Although my trip was ten days long, we are just going to talk about the 5 days of serious hiking, and specifically now -- the first two days. We are not going to mention the flat tire in Lovelock, NV. Or mention how many "No Smoking" rooms there are in Utah that smell like smoke, despite a decidedly religous population and the Utah Clean Air Act. Or how difficult it can be to find a meal on Sunday, much less a beer.
We are not going to mention that I entered a raffle for a varmint rifle in Nevada (that den of despair, vice and immorality.) Or that I spent a lot of time with two people who speak metric. "It can't possibly be zero out?" Says I. We are not going to yak on about the broken camera.
So the first night went well in the campground at the trailhead for Paria. Reports from other hikers and the rangers encouraged us to skip our plan to hike Buckskin Gulch. It had water running in it the previous day forcing one group of hikers to bivy at the middle route. It was allegedly muddy down the length and had deep water in places.
So instead we hiked the Paria Narrows to camp at the bottom of Buckskin Gulch just up from the confluence. Right before the start of the hike my camera fell from the picnic bench and required that I change lenses just before leaving . The extent of the damage isn't quite known yet, especially after enlisting the hardware store guy to help me fix it with a pair of channel locks.
The first day was nine miles plus down the Paria River to the confluence with Buckskin. We all put on our boots to head downstream a few hundred feet and then change into our river shoes. We met a pair of hikers from GB who had ridden bicycles from Jasper to the Mexican Border this past summer. They vanished immediately when I fell the first of several times that day. I fell several times that day.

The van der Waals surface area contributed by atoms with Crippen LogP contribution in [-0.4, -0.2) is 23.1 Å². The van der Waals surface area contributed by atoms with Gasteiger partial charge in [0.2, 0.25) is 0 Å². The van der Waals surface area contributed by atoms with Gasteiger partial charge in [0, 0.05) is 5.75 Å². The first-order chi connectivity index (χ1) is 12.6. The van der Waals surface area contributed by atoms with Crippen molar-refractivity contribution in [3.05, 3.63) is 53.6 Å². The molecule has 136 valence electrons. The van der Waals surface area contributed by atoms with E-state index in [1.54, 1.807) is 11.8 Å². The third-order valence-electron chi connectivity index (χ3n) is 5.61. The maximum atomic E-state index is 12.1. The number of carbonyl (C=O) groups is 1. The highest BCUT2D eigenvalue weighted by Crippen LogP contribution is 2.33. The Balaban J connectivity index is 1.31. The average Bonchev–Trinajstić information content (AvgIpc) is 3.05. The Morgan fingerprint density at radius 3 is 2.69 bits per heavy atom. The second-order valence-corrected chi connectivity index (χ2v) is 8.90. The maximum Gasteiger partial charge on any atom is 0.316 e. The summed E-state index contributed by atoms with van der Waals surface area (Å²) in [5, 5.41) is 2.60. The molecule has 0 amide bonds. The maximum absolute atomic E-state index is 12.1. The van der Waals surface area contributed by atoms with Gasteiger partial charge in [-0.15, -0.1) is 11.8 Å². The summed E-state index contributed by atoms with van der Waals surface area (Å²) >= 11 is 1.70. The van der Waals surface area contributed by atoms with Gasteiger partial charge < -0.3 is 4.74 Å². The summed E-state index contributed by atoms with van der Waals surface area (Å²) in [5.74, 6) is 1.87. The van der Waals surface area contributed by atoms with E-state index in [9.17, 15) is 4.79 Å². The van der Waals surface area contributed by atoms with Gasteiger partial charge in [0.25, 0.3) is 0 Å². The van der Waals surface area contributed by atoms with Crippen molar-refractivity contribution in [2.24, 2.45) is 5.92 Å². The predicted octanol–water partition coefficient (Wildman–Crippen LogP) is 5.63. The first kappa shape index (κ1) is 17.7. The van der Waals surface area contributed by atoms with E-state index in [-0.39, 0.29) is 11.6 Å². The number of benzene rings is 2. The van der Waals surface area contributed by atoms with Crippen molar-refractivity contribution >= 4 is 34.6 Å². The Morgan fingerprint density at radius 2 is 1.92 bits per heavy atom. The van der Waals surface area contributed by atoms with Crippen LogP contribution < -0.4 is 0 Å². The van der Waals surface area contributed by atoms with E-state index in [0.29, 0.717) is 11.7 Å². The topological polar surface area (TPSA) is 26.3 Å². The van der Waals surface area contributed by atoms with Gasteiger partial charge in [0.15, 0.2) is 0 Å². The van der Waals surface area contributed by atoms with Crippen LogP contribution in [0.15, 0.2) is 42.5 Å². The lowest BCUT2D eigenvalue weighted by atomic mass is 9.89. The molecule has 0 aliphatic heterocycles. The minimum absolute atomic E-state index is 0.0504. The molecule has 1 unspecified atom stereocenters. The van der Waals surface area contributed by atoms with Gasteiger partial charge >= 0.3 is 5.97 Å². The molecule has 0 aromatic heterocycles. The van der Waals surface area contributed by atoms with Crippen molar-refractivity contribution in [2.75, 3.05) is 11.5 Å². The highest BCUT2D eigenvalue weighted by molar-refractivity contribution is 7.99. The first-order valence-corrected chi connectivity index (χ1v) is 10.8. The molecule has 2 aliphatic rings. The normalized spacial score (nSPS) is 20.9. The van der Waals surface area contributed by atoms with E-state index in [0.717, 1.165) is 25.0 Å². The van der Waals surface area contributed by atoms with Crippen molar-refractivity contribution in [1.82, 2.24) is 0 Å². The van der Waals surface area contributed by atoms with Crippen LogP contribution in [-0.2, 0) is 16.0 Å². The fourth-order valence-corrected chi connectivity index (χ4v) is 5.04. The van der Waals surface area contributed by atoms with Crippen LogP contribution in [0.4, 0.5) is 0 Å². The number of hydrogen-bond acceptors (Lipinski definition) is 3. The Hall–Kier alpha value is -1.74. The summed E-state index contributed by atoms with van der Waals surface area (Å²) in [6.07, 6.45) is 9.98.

It was like snot -- the mud. "It's really just a choice between grey and brown mud," said one of the upstream hikers.
I fell about six times actually, the pain of which has finally reached its zenith. My ego is bruised, mainly.
The trip down the river becomes progressively narrower and more wet, as the canyon width decreases. The wetter it got the less I fell. The initial crossing was a bit comic. We debated for some time the best way to cross, changed shoes, nervously stepped in. We crossed the Paria about 300,000 times after that, and by the end of the trip down we were in the water all the time.
We camped in a site above Buckskin 50 ft or so. A little platform in the sky.
In the morning there was no dew and it was warm. My weather radar was working overtime telling me it was going to rain. I told "the boys" what my grandfather had always said -- "if there isn't any dew, it is going to rain." We were three or four miles down from where that narrows of the Paria opened up much. We immediately broke camp and left.
I led the charge upstream against the unchanging trickle of the Paria, the threat of rain spurning us on -- done in two hours and forty-five minutes. Dale passing us all at the first break. That's three miles an hour with 300.000 crossings and packs. Not bad, imagine the rate if it really were raining.
Eighteen miles in my river shoes with a full pack and mud. It's pretty amazing to me. At the last crossing there were a couple of people standing there debating how to get across; we just charged in and went across.